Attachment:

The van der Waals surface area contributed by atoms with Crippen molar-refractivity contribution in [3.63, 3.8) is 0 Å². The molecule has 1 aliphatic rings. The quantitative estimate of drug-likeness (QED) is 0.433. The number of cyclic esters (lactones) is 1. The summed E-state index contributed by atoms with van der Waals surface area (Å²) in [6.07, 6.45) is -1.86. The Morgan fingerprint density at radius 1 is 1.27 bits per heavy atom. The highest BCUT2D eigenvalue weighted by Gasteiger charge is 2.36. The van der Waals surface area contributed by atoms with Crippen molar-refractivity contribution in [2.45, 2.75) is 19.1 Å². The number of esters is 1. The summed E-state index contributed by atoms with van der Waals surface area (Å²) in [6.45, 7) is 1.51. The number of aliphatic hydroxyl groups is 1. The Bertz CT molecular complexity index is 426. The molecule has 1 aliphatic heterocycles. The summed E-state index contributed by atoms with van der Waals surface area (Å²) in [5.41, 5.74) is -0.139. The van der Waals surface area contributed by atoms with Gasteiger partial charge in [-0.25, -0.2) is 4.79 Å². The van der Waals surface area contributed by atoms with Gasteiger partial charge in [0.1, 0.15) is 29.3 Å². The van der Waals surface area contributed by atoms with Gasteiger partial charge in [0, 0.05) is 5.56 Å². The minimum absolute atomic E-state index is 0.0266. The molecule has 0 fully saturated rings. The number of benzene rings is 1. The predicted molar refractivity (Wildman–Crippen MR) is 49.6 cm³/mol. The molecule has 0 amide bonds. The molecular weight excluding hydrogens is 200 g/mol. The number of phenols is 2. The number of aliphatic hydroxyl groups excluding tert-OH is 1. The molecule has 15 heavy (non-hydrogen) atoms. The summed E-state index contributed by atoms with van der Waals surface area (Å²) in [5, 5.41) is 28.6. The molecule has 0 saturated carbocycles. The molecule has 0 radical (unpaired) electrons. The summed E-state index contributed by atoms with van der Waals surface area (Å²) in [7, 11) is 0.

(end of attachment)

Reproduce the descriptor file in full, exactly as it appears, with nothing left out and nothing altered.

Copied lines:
The van der Waals surface area contributed by atoms with Crippen molar-refractivity contribution in [3.63, 3.8) is 0 Å². The molecule has 1 aliphatic rings. The quantitative estimate of drug-likeness (QED) is 0.433. The number of cyclic esters (lactones) is 1. The summed E-state index contributed by atoms with van der Waals surface area (Å²) in [6.07, 6.45) is -1.86. The Morgan fingerprint density at radius 1 is 1.27 bits per heavy atom. The highest BCUT2D eigenvalue weighted by Gasteiger charge is 2.36. The van der Waals surface area contributed by atoms with Crippen molar-refractivity contribution in [2.45, 2.75) is 19.1 Å². The number of esters is 1. The summed E-state index contributed by atoms with van der Waals surface area (Å²) in [6.45, 7) is 1.51. The number of aliphatic hydroxyl groups is 1. The Bertz CT molecular complexity index is 426. The molecule has 1 aliphatic heterocycles. The summed E-state index contributed by atoms with van der Waals surface area (Å²) in [5.41, 5.74) is -0.139. The van der Waals surface area contributed by atoms with Gasteiger partial charge in [-0.25, -0.2) is 4.79 Å². The van der Waals surface area contributed by atoms with Gasteiger partial charge in [0.1, 0.15) is 29.3 Å². The van der Waals surface area contributed by atoms with Gasteiger partial charge in [0, 0.05) is 5.56 Å². The minimum absolute atomic E-state index is 0.0266. The molecule has 0 fully saturated rings. The number of benzene rings is 1. The predicted molar refractivity (Wildman–Crippen MR) is 49.6 cm³/mol. The molecule has 0 amide bonds. The molecular weight excluding hydrogens is 200 g/mol. The number of phenols is 2. The number of aliphatic hydroxyl groups excluding tert-OH is 1. The molecule has 15 heavy (non-hydrogen) atoms. The summed E-state index contributed by atoms with van der Waals surface area (Å²) in [5, 5.41) is 28.6. The molecule has 0 saturated carbocycles. The molecule has 0 radical (unpaired) electrons. The summed E-state index contributed by atoms with van der Waals surface area (Å²) in [7, 11) is 0.